Biking from Boston to Washington, D.C., two summers ago, Pat King of Newton was impressed that she could ride on bike paths -- separate from roads -- about two thirds of the way.
She made the 27-day, 1,000 mile journey with a fledgling group that envisions a chain of bike paths linking cities throughout the populous Northeast Corridor.
The 11 riders "did quite a bit of bushwhacking of potential trail," King said, but also found "there's a lot already out there. Unfortunately, it does not all hook up. We did find out where a lot of the missing pieces were."
Encouraged by the view over the handlebars on that initial exploration, the riders helped formalize the East Coast Greenway Alliance last year. The group's goal, in King's words, is "a sort of urban Appalachian Trail" accessible to bicyclists, walkers, wheelchair users, in-line skaters and equestrians.
Where bike paths exist, King said, recalling the 1992 trip, "we saw exactly what we wanted: Rollerbladers and people on bikes and people horseback riding and women pushing strollers and joggers and hikers, all on the same path."
Once such paths are built, "they are extremely heavily used," she said. Cyclists and roller skaters "who really want to cruise" don't like the mixed-pace crowds, but the multitude of other users is an indication of how much these things are needed.
"And people need a place to learn to ride besides the streets, especially children. You can build confidence to use on the road later," continued King, who is executive director of Boston Urban Gardeners.
This summer, the East Coast Greenway Alliance is inviting cyclists to bike segments of the Boston-to-Washington route on weekends, relay style. At the end of each segment, riders will pass a flag to those who will bike the next stretch.
Where off-road portions cannot be navigated on road bikes' narrow tires, there will be parallel routes on streets. "Sag wagons" are being arranged to carry riders back to the start of each segment.
Greenway rides scheduled through Central Massachusetts are:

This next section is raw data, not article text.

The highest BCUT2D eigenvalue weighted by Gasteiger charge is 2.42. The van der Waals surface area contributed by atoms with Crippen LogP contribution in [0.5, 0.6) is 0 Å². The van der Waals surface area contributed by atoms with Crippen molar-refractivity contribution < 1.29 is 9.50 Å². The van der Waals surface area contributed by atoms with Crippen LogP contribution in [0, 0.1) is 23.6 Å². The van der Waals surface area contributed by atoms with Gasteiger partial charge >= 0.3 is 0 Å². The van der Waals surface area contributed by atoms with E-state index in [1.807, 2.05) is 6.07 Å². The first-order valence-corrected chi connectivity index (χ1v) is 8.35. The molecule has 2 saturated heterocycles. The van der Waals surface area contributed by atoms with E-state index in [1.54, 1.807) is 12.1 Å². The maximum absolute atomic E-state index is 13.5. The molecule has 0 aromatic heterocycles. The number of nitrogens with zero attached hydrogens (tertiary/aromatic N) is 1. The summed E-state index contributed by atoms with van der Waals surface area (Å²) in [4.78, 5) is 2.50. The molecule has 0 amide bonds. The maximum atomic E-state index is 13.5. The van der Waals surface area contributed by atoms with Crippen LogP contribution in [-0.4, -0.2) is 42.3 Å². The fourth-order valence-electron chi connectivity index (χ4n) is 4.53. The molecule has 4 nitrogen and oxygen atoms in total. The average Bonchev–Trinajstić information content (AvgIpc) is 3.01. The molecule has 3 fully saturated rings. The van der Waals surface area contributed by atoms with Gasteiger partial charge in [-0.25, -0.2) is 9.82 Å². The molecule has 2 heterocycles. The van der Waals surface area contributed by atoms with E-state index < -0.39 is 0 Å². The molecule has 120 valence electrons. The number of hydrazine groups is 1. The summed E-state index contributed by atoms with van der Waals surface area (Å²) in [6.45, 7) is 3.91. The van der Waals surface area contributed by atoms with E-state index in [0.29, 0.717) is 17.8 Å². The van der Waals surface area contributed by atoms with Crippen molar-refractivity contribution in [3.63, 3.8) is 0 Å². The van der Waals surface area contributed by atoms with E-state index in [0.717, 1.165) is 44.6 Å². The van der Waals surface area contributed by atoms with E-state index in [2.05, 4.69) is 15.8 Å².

"We think more people would get on bikes if they could get on bike paths," said Mink, an astronomer and computer programmer who bikes 10 miles from his home in Boston to work in Cambridge every day. "Six miles of that is on paths, and I really like it ... especially in light of Boston traffic," he said.
Mink acknowledges that there is great debate among cyclists about whether to make bike paths a priority. Many would rather pursue road improvements and make sure we aren't restricted from roads. Mink is organizing a panel discussion of the debate for this fall's Sustainable Transportation Conference in Connecticut.
I'm all for bike paths, but I want to ride on roads, too. In
Central Massachusetts, where there are few bike paths but hundreds of scenic,
paved back roads, many of them lightly traveled, it makes sense for
transportation as well as recreation to maintain cyclists' right to the roads.
For that, it's essential to teach both motorists and bike riders how to share
the roads without fear and loathing. But that's another column.
A 10-mile extension of the Cape Cod Rail Trail from Dennis to West Barnstable will be named Hortons' Way for three members of a Cape family killed by an allegedly drunk driver on Route 3 in Plymouth.
Douglas Horton, 39, of Marston Mills, a cyclist and activist with Cape Cod Bikeways; his daughter, Rebecca, 11; and his wife, Robin Arcipete-Horton, 32, were killed in the two-car crash May 28.
Radio station WCOD-FM is spearheading a $350,000 fund drive for design work for the bike path section. Cape transportation officials expect state and federal money to cover most of the estimated $3.5 million cost of construction.
Donations may be sent to Hortons' Way Foundation, WCOD-FM, 745 West Main St., Hyannis, MA 02601.
Lynne Tolman's bicycling column archives
Lynne Tolman's home page